They met in Hong Kong, got married in Bali, lived in New York for a while, and are now the proprietors of an Indonesian restaurant in tiny Keego Harbor.
It’s an unlikely story, but one that fans of Asian fare should be thankful for, because it brought the appealing cuisine of Indonesia to metro Detroit.
Nik and Melik Alonzo came back to Nik’s home state of Michigan eight years ago. Melik, a native of Java, had been a chef in Hong Kong, and she quickly found a spot in the kitchen at Da Nang, the Vietnamese restaurant in Clawson.
Her dream was to have her own restaurant, and she and her husband worked toward that goal until last year, when after a lot of searching, they found the right storefront.
They spent three and a half months remodeling and updating the space in a modest strip of shops (it had been Modern Food and Spirits previously) before they opened Indo right across the street from Cass Lake.
To say Indonesian cuisine was something new to the neighborhood is an understatement: The closest Indonesian community is in Ann Arbor.
So the Alonzos have spent their first year educating people in Oakland County about the fare. Part of that is letting diners know that some of the dishes on the menu — such as peppercorn beef and pineapple chicken — are cooked to order and require a longer preparation time than most people are used to.
Ordering an appetizer, such as lumpia goreng (egg rolls stuffed with chicken, glass noodles, carrots, and cabbage) or spring rolls, which are steamed rather than fried, compensates for the wait. And that will definitely be eased when they are able to serve beer and wine. They’ve applied for a license, but for now, soft drinks accompany the fare, with Indonesian tea the best bet.
The rijsttafel, or rice table, can be ordered in multiple courses so diners can sample a cross-section of small portions.
Almost all of the entrees and most of the soups are available in two portion sizes, a welcome touch.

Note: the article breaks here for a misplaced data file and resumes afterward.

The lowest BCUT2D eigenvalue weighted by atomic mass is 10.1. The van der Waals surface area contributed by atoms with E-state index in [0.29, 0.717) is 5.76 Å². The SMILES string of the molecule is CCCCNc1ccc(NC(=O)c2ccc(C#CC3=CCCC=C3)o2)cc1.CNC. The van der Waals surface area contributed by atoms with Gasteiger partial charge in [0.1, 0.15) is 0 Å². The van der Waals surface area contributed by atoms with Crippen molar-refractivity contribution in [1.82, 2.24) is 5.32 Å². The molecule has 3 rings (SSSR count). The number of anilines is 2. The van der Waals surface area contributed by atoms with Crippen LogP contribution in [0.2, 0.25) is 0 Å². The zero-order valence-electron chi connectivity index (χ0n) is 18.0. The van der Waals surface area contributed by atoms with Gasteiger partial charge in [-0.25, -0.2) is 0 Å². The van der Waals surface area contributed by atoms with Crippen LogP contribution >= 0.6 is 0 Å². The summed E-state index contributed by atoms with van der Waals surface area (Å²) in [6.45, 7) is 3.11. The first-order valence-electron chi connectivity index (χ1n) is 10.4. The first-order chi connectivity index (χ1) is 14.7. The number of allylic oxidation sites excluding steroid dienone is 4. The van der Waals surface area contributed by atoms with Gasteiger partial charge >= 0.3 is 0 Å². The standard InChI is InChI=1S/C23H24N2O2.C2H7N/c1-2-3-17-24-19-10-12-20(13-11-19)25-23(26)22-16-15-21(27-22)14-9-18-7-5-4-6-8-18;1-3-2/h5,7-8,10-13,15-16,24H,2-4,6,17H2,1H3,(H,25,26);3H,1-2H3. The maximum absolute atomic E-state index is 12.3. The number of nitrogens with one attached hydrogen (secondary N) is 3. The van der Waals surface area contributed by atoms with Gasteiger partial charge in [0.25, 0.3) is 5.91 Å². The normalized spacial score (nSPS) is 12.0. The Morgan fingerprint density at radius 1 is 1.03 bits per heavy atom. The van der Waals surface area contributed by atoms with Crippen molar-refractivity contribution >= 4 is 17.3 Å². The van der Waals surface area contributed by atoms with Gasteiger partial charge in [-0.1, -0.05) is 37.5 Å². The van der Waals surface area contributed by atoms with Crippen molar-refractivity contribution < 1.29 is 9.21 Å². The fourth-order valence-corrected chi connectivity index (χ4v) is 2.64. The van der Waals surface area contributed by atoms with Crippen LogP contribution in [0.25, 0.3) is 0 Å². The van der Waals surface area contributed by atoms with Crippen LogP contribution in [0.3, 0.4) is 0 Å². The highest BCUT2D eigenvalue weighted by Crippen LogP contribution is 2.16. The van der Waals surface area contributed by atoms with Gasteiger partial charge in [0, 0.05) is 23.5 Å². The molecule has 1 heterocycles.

Like other Asian cuisines, Indonesian dishes are based on fresh herbs including lemongrass and lime leaf, fresh chilies (Nik says he’s always taken aback when Asian restaurants use only dried chilies), coconut milk, rice, thin rice noodles, fish and shrimp, and fruits including papaya and mango. Ginger, garlic, and shrimp paste are other essentials. The fare is reminiscent of Thai, and there’s a touch of Indian and Vietnamese as well.
The menu has a rijsttafel (rice table) that may be ordered in three, four, and five courses ($28, $33, and $38, respectively). It includes: appetizers (egg roll, potato fritter, and chicken and beef sate); soup or salad (vegetable or meatball soup, mango/papaya, or Indonesian vegetable salad); entree (several curries, slow-cooked beef, and Java chicken); and dessert (coconut rice pudding or banana roll). It is a chance to delve into several small portions and sample a cross-section of the menu, and it’s a major value.
Indo is closed on Monday and Tuesday, but the hard-working couple spends most of Tuesday shopping for ingredients at their favorite Asian market, Kim Nhung Superfood in Madison Heights.
A future hope, says Nik, is to get approval to add a rooftop deck that will offer a view of Cass Lake. Whether that materializes, Melik’s dream of having her own restaurant has come true.
1535 Cass Lake Rd., Keego Harbor; 248-622-4408. L and D Wed.-Sun.